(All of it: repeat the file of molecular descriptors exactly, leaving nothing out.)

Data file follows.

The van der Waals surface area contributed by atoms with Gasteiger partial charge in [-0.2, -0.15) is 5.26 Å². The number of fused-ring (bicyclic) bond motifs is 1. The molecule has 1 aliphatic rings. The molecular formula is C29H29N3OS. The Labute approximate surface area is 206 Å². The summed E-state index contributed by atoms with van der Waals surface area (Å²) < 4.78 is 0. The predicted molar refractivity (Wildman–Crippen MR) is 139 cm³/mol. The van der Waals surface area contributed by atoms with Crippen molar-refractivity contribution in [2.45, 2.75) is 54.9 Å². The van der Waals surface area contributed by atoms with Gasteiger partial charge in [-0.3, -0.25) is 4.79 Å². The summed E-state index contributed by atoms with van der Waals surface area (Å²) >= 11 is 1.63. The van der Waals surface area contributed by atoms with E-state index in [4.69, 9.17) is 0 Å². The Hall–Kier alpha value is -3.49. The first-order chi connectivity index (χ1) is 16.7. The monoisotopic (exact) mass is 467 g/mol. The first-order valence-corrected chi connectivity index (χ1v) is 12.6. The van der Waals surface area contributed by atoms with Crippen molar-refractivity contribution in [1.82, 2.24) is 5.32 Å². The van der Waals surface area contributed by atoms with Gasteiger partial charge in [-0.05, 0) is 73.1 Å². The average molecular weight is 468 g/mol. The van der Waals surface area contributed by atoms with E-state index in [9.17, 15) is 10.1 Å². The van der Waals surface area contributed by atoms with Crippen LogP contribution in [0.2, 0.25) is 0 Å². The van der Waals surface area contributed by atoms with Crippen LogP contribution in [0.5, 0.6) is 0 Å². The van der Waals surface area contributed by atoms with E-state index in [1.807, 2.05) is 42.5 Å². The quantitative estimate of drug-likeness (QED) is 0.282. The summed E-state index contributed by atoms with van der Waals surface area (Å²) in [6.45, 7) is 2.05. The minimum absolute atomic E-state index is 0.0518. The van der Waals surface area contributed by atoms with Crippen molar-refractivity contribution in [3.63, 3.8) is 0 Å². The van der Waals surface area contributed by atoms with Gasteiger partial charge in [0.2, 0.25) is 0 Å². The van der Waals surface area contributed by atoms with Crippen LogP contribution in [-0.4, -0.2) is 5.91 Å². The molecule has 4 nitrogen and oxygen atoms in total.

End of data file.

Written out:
The van der Waals surface area contributed by atoms with Gasteiger partial charge in [-0.2, -0.15) is 5.26 Å². The number of fused-ring (bicyclic) bond motifs is 1. The molecule has 1 aliphatic rings. The molecular formula is C29H29N3OS. The Labute approximate surface area is 206 Å². The summed E-state index contributed by atoms with van der Waals surface area (Å²) < 4.78 is 0. The predicted molar refractivity (Wildman–Crippen MR) is 139 cm³/mol. The van der Waals surface area contributed by atoms with Crippen molar-refractivity contribution in [2.45, 2.75) is 54.9 Å². The van der Waals surface area contributed by atoms with Gasteiger partial charge in [-0.3, -0.25) is 4.79 Å². The summed E-state index contributed by atoms with van der Waals surface area (Å²) >= 11 is 1.63. The van der Waals surface area contributed by atoms with E-state index in [4.69, 9.17) is 0 Å². The Hall–Kier alpha value is -3.49. The first-order chi connectivity index (χ1) is 16.7. The monoisotopic (exact) mass is 467 g/mol. The first-order valence-corrected chi connectivity index (χ1v) is 12.6. The van der Waals surface area contributed by atoms with Crippen molar-refractivity contribution in [1.82, 2.24) is 5.32 Å². The van der Waals surface area contributed by atoms with Gasteiger partial charge in [-0.05, 0) is 73.1 Å². The average molecular weight is 468 g/mol. The van der Waals surface area contributed by atoms with E-state index in [9.17, 15) is 10.1 Å². The van der Waals surface area contributed by atoms with Crippen LogP contribution in [0.2, 0.25) is 0 Å². The van der Waals surface area contributed by atoms with Crippen LogP contribution in [0.5, 0.6) is 0 Å². The van der Waals surface area contributed by atoms with E-state index in [1.807, 2.05) is 42.5 Å². The quantitative estimate of drug-likeness (QED) is 0.282. The summed E-state index contributed by atoms with van der Waals surface area (Å²) in [6.45, 7) is 2.05. The minimum absolute atomic E-state index is 0.0518. The van der Waals surface area contributed by atoms with Crippen molar-refractivity contribution in [3.63, 3.8) is 0 Å². The van der Waals surface area contributed by atoms with Gasteiger partial charge in [0.2, 0.25) is 0 Å². The van der Waals surface area contributed by atoms with Crippen LogP contribution in [-0.4, -0.2) is 5.91 Å². The molecule has 4 nitrogen and oxygen atoms in total.